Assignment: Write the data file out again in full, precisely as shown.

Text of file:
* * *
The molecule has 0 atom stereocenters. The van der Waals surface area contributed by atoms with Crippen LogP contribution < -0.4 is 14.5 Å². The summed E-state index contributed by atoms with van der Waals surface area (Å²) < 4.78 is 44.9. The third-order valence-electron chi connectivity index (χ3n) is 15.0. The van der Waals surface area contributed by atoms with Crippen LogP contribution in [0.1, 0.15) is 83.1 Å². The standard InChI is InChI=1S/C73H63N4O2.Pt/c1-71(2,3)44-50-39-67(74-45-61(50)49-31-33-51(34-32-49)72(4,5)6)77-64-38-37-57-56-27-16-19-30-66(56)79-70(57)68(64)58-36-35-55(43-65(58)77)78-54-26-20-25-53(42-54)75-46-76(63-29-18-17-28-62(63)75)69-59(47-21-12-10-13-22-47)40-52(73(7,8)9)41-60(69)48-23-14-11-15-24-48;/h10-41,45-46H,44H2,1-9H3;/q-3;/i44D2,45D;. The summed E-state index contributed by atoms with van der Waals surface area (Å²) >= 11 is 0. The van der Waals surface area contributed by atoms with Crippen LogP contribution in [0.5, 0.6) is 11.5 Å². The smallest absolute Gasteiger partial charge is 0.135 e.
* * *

The molecule has 0 atom stereocenters. The van der Waals surface area contributed by atoms with Crippen LogP contribution < -0.4 is 14.5 Å². The summed E-state index contributed by atoms with van der Waals surface area (Å²) < 4.78 is 44.9. The third-order valence-electron chi connectivity index (χ3n) is 15.0. The van der Waals surface area contributed by atoms with Crippen LogP contribution in [0.1, 0.15) is 83.1 Å². The standard InChI is InChI=1S/C73H63N4O2.Pt/c1-71(2,3)44-50-39-67(74-45-61(50)49-31-33-51(34-32-49)72(4,5)6)77-64-38-37-57-56-27-16-19-30-66(56)79-70(57)68(64)58-36-35-55(43-65(58)77)78-54-26-20-25-53(42-54)75-46-76(63-29-18-17-28-62(63)75)69-59(47-21-12-10-13-22-47)40-52(73(7,8)9)41-60(69)48-23-14-11-15-24-48;/h10-41,45-46H,44H2,1-9H3;/q-3;/i44D2,45D;. The summed E-state index contributed by atoms with van der Waals surface area (Å²) >= 11 is 0. The van der Waals surface area contributed by atoms with Crippen LogP contribution in [0.5, 0.6) is 11.5 Å². The smallest absolute Gasteiger partial charge is 0.135 e.